This Twelfth, let us all live and let live
For many people in Northern Ireland the Twelfth demonstrations are an integral element in the annual calendar.
This is an important part of unionist culture, and it should be remembered that the vast majority of parades pass off peacefully.
To be fair, the Orange Order has made substantial efforts in recent years to widen the appeal of the day.
It has done so by promoting its tourist potential, by tackling the serious problem of on-street drinking, and other measures.
For many today is primarily a family day as the long heritage of the Orange tradition is handed down from generation to generation. This is part of the Orange Fest attitude where people want to enjoy a day out for themselves and their families and friends.
There are 18 demonstrations taking place across Northern Ireland involving many thousands of people including marchers, bands, support services, supporters and spectators, including overseas visitors.
There is an added poignancy to the event this year because of the centenary of the Battle of the Somme. Members of the Orange Order served in that bloody battle during which many died or were seriously wounded. Their memory lingers on.
This has been a successful year for the Order, given the recent visit of Prince Charles to Dan Winter's cottage in Co Armagh, regarded as the birthplace of Orangeism.
Despite some of the darker headlines, including the totally unjustified burning of and vandalisng of Orange halls, there is still much to celebrate and much to remember on a day like this.
It is all too easy to fall into the old stereotype of thinking of Orange members only as stern-faced men marching grimly, wearing their bowler hats and dark suits, enlivened only by their orange sash.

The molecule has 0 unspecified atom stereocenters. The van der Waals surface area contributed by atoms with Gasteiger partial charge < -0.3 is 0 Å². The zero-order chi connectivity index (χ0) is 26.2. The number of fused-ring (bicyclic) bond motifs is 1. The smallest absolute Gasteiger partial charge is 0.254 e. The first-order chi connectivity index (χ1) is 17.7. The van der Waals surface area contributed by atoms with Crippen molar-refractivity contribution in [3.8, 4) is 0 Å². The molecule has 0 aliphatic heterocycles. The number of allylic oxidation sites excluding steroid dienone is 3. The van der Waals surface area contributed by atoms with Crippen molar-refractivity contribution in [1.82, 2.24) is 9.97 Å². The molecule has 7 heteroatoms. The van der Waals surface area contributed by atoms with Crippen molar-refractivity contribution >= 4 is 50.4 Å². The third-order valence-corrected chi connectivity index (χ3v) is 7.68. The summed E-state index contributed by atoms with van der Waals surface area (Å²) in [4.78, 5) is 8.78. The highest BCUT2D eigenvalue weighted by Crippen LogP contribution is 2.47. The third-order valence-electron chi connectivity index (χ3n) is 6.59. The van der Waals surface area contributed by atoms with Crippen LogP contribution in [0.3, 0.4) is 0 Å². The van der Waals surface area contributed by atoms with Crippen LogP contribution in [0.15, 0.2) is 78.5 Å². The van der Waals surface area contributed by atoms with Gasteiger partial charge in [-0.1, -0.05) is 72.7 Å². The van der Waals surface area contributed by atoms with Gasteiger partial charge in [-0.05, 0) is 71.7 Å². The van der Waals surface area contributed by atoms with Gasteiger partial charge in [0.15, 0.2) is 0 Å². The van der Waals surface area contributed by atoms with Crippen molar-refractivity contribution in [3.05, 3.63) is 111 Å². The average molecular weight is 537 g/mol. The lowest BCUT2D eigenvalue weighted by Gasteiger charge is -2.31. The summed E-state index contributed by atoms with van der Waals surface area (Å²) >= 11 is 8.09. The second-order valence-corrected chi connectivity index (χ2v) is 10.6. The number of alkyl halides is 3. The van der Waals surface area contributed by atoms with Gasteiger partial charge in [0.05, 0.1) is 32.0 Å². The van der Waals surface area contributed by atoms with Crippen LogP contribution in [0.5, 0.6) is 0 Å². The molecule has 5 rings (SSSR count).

Orangemen and women are as likely to be the fathers and mothers of young children as they are to belong to an older generation.
There is a continuity about life in Northern Ireland which the passing years and changing fashions do not erase.
Despite all of this, the one pressure point tonight may be at Ardoyne, where a return parade is banned from passing a flashpoint. There have been laudable efforts to broker a deal, but unfortunately these have been unsuccessful so far.
Nevertheless, PSNI Chief Constable George Hamilton has expressed his hopes that this will be a peaceful Twelfth, and the vast majority of people in the province also hope that he will be proved right.
In recent years the appalling scenes of rioters, burning vehicles, and attacks on the police have been counterproductive for Northern Ireland and all its people, whatever community they are from.
These scenes do a disservice to everybody, not least because such behaviour is not reflective of the day's events, or the province itself as a whole.
As the marchers, bandsmen and their supporters wend their way home this evening, they should remember that this is an occasion for common sense, and for keeping an eye on the broader and bigger picture. It is also time for political leadership.
Northern Ireland has had a dark and often brutally-contested history, but the emphasis should be on a shared future, and on resolving the small number of these flashpoints.
It will not be easy, but it is not impossible. Being a member of one tradition should not mean that someone else is denied the right to his or her tradition. A pluralist society is fundamentally one that accepts more than one tradition.
Going forward, we need a 'live and let live' approach. That means not going out of your way to take or to give offence. This is a time for cool, clear heads and wise words.